Gentry’s Savage creates art and works to inspire students

GENTRY — Over the decades, artist Cecil “CW” Savage has had a lucrative career in the art world.

Many of his works have been featured in magazines, commercial advertisements and even exhibited in art galleries around the world. Companies commissioned Savage to paint murals and many people passed by his work.

Today, 83-year-old Savage teaches art at his studio at 23911 Westpoint Road in Gentry and still creates art by exploring other mediums such as stained glass and wood carving.

A new favorite is 3D art in which Savage tries to mix sculpting and painting. It gives viewers the feeling that the artwork is coming to life, he said. One of her 3D artworks depicts a girl catching fireflies at night. The jar she is holding lights up thanks to the festive garland of lights powered behind the canvas.

These days, Savage creates art out of anything he can get his hands on. Golf balls, mats, glass and whatever nature has to offer; he will take it and do something with it. During a recent interview, he drew attention to a small exhibit of a man picking pumpkins for fall. The whole scene fits in his hand.

“Do you know what it is? It’s acorns,” he said.

Savage said he is always looking for new ways to explore his creativity.

He says that many people who met him ask themselves the same question: “Why did you become an artist?” And his light-hearted response has always been the same.

“I was too lazy to work and too nervous to fly,” he said.

Savage knew from an early age that he wanted to be an artist. From his early art lessons in Siloam Springs to the University of Arkansas, where he became a graphic designer, Savage’s education would lead him down a path that would become his legacy. At one point, Savage received special recognition from Charlie Daniels, Arkansas’ secretary of state at the time.

“I was a guest of the secretary of state and had a show in the rotunda and was asked to do a picture of the Capitol,” he said.

Savage’s art studio has several workspaces for students. He outfitted each space with desk lamps, brushes, pens, pencils, and acrylic paints of different colors. The walls are decorated with decades of paintings, prints and memorabilia showcasing his art. One of his first watercolors still hangs in his studio. It depicts a rooster with two hens drinking from a cascading river.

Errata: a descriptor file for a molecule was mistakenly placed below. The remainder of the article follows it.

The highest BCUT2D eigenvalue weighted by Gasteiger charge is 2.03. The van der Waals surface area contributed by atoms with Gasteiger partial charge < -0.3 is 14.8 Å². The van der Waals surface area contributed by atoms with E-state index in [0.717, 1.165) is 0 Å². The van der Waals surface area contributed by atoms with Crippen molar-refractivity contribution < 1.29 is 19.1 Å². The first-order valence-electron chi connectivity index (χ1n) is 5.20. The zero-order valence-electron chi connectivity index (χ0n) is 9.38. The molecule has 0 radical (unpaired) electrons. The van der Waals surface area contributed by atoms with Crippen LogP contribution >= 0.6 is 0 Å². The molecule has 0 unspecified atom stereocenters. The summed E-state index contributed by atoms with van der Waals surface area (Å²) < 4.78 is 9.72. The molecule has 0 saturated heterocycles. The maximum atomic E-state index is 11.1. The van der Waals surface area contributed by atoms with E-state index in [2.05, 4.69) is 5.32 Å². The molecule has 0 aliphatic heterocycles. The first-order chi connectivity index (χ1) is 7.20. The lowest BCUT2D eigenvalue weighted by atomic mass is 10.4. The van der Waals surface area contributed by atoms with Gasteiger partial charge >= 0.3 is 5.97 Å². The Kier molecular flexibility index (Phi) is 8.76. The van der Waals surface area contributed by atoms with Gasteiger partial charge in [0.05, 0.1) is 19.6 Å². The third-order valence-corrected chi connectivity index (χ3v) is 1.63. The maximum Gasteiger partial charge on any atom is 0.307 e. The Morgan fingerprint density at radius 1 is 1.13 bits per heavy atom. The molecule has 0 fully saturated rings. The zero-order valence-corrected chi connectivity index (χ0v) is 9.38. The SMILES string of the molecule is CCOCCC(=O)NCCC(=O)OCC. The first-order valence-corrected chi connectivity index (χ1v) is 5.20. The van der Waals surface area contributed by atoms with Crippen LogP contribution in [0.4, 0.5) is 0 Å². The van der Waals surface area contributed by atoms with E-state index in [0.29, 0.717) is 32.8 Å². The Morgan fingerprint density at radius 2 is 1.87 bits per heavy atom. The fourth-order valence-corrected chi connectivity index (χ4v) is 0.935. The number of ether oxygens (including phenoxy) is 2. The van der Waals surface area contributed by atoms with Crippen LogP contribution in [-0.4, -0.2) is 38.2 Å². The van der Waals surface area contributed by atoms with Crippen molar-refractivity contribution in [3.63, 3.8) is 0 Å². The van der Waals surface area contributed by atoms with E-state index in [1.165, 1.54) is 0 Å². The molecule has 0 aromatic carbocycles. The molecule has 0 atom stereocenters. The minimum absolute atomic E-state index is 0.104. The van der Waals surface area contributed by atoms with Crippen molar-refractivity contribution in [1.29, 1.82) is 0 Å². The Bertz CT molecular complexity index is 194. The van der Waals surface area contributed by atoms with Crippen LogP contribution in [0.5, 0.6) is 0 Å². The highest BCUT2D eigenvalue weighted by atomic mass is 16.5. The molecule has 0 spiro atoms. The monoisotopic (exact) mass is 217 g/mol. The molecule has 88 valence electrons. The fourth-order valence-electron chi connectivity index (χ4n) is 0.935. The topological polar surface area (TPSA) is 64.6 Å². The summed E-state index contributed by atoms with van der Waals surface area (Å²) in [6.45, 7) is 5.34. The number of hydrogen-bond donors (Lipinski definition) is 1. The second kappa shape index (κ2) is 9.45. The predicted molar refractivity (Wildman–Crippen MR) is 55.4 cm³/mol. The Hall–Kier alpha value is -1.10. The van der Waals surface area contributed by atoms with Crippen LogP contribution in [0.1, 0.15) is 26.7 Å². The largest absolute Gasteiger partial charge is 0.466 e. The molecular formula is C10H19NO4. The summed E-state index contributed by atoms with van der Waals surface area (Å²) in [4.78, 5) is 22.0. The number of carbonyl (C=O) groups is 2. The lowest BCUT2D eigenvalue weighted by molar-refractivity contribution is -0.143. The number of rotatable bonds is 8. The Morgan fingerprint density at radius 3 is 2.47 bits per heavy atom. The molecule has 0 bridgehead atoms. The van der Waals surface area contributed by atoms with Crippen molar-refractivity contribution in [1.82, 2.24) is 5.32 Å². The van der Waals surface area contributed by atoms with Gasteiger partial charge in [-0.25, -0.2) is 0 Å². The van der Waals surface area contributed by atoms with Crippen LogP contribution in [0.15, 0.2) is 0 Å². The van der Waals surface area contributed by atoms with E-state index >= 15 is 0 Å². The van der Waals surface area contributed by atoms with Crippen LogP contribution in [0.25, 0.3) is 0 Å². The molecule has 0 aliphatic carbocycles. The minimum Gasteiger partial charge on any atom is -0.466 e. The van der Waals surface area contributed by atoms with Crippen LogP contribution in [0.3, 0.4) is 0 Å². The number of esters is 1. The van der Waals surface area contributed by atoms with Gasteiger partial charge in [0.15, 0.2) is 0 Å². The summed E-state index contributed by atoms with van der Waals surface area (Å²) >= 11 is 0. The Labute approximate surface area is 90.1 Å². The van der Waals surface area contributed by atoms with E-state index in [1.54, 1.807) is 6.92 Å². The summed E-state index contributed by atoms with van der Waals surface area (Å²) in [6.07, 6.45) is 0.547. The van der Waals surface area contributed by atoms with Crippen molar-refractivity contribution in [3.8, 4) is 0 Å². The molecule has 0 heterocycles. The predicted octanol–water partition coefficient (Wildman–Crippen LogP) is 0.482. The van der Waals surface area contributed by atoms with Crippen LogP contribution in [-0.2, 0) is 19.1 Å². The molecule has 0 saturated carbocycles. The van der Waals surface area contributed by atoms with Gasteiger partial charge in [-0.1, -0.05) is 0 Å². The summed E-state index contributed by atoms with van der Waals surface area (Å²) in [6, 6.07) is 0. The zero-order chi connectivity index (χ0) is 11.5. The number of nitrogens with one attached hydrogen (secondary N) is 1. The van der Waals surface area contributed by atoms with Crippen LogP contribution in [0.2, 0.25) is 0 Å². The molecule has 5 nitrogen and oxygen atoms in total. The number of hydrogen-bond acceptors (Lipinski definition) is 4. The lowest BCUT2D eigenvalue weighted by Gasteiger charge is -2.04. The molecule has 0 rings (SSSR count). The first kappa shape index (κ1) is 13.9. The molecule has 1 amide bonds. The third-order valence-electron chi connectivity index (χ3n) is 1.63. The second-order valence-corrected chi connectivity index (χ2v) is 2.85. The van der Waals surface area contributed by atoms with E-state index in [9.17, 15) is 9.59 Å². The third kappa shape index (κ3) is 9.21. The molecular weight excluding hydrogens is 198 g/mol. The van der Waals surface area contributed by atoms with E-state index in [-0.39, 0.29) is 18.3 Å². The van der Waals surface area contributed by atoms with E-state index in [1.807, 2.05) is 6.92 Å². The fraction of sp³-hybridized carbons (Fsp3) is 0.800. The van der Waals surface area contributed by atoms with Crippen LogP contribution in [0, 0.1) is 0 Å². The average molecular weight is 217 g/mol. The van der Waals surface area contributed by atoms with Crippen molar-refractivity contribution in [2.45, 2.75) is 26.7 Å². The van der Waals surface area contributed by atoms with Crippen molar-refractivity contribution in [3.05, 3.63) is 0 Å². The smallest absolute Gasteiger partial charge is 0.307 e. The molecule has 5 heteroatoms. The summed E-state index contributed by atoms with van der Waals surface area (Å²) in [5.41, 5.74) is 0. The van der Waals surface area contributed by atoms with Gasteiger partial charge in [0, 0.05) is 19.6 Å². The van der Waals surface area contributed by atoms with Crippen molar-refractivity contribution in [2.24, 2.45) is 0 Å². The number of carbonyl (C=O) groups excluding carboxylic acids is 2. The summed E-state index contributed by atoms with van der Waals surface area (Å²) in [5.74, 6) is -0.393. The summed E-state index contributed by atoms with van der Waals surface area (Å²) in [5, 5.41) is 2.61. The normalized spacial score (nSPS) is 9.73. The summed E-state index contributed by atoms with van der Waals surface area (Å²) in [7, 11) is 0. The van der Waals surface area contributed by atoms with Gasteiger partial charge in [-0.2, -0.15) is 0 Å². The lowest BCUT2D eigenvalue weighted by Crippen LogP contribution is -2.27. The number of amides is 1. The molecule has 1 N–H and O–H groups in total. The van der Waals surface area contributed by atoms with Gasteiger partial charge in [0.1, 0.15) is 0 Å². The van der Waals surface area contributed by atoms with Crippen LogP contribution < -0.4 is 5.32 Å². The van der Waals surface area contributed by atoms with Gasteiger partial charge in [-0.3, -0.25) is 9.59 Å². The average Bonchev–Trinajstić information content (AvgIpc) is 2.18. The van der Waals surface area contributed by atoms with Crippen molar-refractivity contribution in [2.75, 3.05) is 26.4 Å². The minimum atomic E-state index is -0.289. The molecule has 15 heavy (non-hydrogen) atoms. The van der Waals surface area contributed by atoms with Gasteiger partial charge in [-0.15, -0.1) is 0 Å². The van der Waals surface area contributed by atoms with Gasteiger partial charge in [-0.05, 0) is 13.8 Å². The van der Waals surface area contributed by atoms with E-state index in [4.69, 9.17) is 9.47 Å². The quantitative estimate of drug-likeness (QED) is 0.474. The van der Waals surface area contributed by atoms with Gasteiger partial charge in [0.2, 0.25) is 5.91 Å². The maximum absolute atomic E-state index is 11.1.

Savage said Norman Rockwell’s works inspired his own art. His works present subjects of everyday life in an American setting. He said each of his plays tells a story within a story. To top it all off, he sprinkles everyone with a touch of humor, whether it’s mischievous kids popping balloons at the county fair or bikers at a Route 66 drive-in in Las Vegas, he said.

Savage also credits artist Haddon Sundblom as one of his influences.

Sundblom is best known for his advertising work for the Coca-Cola Co., which features illustrations of Santa Claus enjoying a Coca-Cola.

Savage used his talents for commercial art and other promotional work. Companies like Bell Telephone, Disney, Tyson and PepsiCo have used his art in their advertisements.

Savage has stated that his works are more of an exploration than a photograph in his mind.

“I have an idea to start with, but it grows as we go…throughout the process,” he said.

If someone wants to be an artist, Savage said education is very important.

“Take a lesson or two,” he said. “And I’ll go over all the issues I’ve had and how to overcome them.”

He also encourages his students to bring their art so he can give them advice and critique it.

Savage also encourages all budding artists to recognize their talents and not get discouraged.

“Everyone has a talent,” he said. “Not just me, not just someone who does things with their hands. It’s all about talent, and that’s what I try to explain to people.”

People can see Savage’s art all over Gentry at places like the Gentry Public Library and The Wooden Spoon restaurant.

Savage teaches adults and children. And her art classes are not limited to painting, but include woodcarving, stained glass art, ceramics and more. If anyone would like to attend his classes, they can reach him at (479) 736-8263.

Cecil Savage looks at various prints of his works. Many have been featured in advertisements for products such as PepsiCo and Disney. (Special for NWA Democrat-Gazette/Daniel Bereznicki)


Cecil Savage presents a print of one of his original War Eagle Mill paintings. (Special for NWA Democrat-Gazette/Daniel Bereznicki)


Cecil Savage displays a copy of a painting he made for a former Arkansas Secretary of State. (Special for NWA Democrat-Gazette/Daniel Bereznicki)


Cecil Savage displays a copy of a painting he made for a former Arkansas Secretary of State. (Special for NWA Democrat-Gazette/Daniel Bereznicki)


Cecil Savage provides furnished workstations for his art students. (Special for NWA Democrat-Gazette/Daniel Bereznicki)

Christopher S. Washington